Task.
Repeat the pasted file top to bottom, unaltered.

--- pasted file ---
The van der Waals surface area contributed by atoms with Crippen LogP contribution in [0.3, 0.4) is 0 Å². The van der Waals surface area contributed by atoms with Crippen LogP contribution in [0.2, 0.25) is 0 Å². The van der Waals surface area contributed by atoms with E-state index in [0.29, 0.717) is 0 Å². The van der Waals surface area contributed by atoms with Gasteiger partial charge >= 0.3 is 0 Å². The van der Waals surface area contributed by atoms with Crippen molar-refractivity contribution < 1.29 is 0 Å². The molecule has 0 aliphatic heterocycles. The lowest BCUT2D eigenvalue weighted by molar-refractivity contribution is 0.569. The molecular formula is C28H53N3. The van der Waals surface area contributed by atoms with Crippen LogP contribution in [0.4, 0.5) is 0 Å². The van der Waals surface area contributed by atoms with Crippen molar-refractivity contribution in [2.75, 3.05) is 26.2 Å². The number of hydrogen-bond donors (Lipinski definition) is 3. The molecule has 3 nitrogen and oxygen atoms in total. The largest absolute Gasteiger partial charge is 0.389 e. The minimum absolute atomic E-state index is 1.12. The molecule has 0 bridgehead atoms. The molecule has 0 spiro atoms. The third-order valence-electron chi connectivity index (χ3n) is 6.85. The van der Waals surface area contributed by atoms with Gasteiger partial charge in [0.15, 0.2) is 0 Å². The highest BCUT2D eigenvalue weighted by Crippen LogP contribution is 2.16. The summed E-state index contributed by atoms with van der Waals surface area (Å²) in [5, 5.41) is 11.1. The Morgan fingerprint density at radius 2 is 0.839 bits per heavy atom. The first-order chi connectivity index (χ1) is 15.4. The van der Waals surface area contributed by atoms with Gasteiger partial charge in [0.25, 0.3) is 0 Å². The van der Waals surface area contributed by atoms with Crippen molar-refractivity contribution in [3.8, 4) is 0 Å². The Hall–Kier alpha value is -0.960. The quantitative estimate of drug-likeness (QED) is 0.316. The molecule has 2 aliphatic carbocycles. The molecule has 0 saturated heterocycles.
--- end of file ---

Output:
The van der Waals surface area contributed by atoms with Crippen LogP contribution in [0.3, 0.4) is 0 Å². The van der Waals surface area contributed by atoms with Crippen LogP contribution in [0.2, 0.25) is 0 Å². The van der Waals surface area contributed by atoms with E-state index in [0.29, 0.717) is 0 Å². The van der Waals surface area contributed by atoms with Gasteiger partial charge >= 0.3 is 0 Å². The van der Waals surface area contributed by atoms with Crippen molar-refractivity contribution < 1.29 is 0 Å². The molecule has 0 aliphatic heterocycles. The lowest BCUT2D eigenvalue weighted by molar-refractivity contribution is 0.569. The molecular formula is C28H53N3. The van der Waals surface area contributed by atoms with Crippen LogP contribution in [0.4, 0.5) is 0 Å². The van der Waals surface area contributed by atoms with Crippen molar-refractivity contribution in [2.75, 3.05) is 26.2 Å². The number of hydrogen-bond donors (Lipinski definition) is 3. The molecule has 3 nitrogen and oxygen atoms in total. The largest absolute Gasteiger partial charge is 0.389 e. The minimum absolute atomic E-state index is 1.12. The molecule has 0 bridgehead atoms. The molecule has 0 spiro atoms. The third-order valence-electron chi connectivity index (χ3n) is 6.85. The van der Waals surface area contributed by atoms with Gasteiger partial charge in [0.15, 0.2) is 0 Å². The highest BCUT2D eigenvalue weighted by Crippen LogP contribution is 2.16. The summed E-state index contributed by atoms with van der Waals surface area (Å²) in [5, 5.41) is 11.1. The Morgan fingerprint density at radius 2 is 0.839 bits per heavy atom. The first-order chi connectivity index (χ1) is 15.4. The van der Waals surface area contributed by atoms with Gasteiger partial charge in [0.25, 0.3) is 0 Å². The van der Waals surface area contributed by atoms with Crippen molar-refractivity contribution in [3.8, 4) is 0 Å². The Hall–Kier alpha value is -0.960. The quantitative estimate of drug-likeness (QED) is 0.316. The molecule has 2 aliphatic carbocycles. The molecule has 0 saturated heterocycles.